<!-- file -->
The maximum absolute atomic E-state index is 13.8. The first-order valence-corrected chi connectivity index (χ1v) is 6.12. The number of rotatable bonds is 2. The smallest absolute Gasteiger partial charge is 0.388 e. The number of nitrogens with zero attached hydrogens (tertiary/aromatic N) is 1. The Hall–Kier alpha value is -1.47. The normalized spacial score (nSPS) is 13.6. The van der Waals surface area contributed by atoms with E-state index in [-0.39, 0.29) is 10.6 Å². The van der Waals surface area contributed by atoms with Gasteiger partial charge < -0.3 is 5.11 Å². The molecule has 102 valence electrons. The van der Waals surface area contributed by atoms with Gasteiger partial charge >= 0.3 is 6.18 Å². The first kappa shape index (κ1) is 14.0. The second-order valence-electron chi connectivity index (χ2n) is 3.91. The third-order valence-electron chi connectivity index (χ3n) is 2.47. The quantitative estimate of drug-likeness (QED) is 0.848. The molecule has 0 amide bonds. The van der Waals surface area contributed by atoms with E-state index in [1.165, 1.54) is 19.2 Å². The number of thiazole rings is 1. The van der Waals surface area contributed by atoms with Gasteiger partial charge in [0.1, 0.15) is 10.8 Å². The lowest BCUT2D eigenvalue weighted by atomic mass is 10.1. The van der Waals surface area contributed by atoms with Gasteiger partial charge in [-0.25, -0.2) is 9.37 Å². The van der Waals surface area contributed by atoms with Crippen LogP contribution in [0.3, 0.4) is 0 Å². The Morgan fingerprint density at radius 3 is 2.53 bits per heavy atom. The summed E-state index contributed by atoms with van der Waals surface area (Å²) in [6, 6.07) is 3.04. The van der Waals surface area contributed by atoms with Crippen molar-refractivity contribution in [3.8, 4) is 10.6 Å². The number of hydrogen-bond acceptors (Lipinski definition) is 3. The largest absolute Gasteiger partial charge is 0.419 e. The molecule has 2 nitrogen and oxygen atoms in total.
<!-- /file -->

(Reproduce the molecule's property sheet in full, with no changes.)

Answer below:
The maximum absolute atomic E-state index is 13.8. The first-order valence-corrected chi connectivity index (χ1v) is 6.12. The number of rotatable bonds is 2. The smallest absolute Gasteiger partial charge is 0.388 e. The number of nitrogens with zero attached hydrogens (tertiary/aromatic N) is 1. The Hall–Kier alpha value is -1.47. The normalized spacial score (nSPS) is 13.6. The van der Waals surface area contributed by atoms with E-state index in [-0.39, 0.29) is 10.6 Å². The van der Waals surface area contributed by atoms with Gasteiger partial charge < -0.3 is 5.11 Å². The molecule has 102 valence electrons. The van der Waals surface area contributed by atoms with Gasteiger partial charge >= 0.3 is 6.18 Å². The first kappa shape index (κ1) is 14.0. The second-order valence-electron chi connectivity index (χ2n) is 3.91. The third-order valence-electron chi connectivity index (χ3n) is 2.47. The quantitative estimate of drug-likeness (QED) is 0.848. The molecule has 0 amide bonds. The van der Waals surface area contributed by atoms with E-state index in [1.165, 1.54) is 19.2 Å². The number of thiazole rings is 1. The van der Waals surface area contributed by atoms with Gasteiger partial charge in [0.1, 0.15) is 10.8 Å². The lowest BCUT2D eigenvalue weighted by atomic mass is 10.1. The van der Waals surface area contributed by atoms with Gasteiger partial charge in [-0.25, -0.2) is 9.37 Å². The van der Waals surface area contributed by atoms with Crippen LogP contribution in [0.3, 0.4) is 0 Å². The Morgan fingerprint density at radius 3 is 2.53 bits per heavy atom. The summed E-state index contributed by atoms with van der Waals surface area (Å²) in [6, 6.07) is 3.04. The van der Waals surface area contributed by atoms with Crippen molar-refractivity contribution in [3.8, 4) is 10.6 Å². The number of hydrogen-bond acceptors (Lipinski definition) is 3. The largest absolute Gasteiger partial charge is 0.419 e. The molecule has 2 nitrogen and oxygen atoms in total.